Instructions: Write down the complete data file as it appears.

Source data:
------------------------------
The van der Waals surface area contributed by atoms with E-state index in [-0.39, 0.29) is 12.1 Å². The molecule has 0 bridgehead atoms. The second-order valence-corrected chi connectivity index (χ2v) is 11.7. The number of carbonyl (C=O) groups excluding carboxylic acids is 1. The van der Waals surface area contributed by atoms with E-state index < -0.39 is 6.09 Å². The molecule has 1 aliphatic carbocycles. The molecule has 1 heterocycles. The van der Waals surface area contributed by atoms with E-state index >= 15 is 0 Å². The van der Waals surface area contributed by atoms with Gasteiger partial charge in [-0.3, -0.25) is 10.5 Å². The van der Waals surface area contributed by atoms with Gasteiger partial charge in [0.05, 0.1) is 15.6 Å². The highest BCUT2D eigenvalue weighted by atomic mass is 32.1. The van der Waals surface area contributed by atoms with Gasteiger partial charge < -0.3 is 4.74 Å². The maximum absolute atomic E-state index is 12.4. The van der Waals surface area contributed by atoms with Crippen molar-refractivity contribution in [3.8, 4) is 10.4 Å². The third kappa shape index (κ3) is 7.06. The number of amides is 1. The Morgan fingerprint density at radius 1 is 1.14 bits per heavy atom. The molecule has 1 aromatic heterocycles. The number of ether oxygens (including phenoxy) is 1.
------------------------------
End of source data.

The van der Waals surface area contributed by atoms with E-state index in [-0.39, 0.29) is 12.1 Å². The molecule has 0 bridgehead atoms. The second-order valence-corrected chi connectivity index (χ2v) is 11.7. The number of carbonyl (C=O) groups excluding carboxylic acids is 1. The van der Waals surface area contributed by atoms with E-state index < -0.39 is 6.09 Å². The molecule has 1 aliphatic carbocycles. The molecule has 1 heterocycles. The van der Waals surface area contributed by atoms with E-state index >= 15 is 0 Å². The van der Waals surface area contributed by atoms with Gasteiger partial charge in [-0.3, -0.25) is 10.5 Å². The van der Waals surface area contributed by atoms with Gasteiger partial charge in [0.05, 0.1) is 15.6 Å². The highest BCUT2D eigenvalue weighted by atomic mass is 32.1. The van der Waals surface area contributed by atoms with Gasteiger partial charge < -0.3 is 4.74 Å². The maximum absolute atomic E-state index is 12.4. The van der Waals surface area contributed by atoms with Crippen molar-refractivity contribution in [3.8, 4) is 10.4 Å². The third kappa shape index (κ3) is 7.06. The number of amides is 1. The Morgan fingerprint density at radius 1 is 1.14 bits per heavy atom. The molecule has 1 aromatic heterocycles. The number of ether oxygens (including phenoxy) is 1.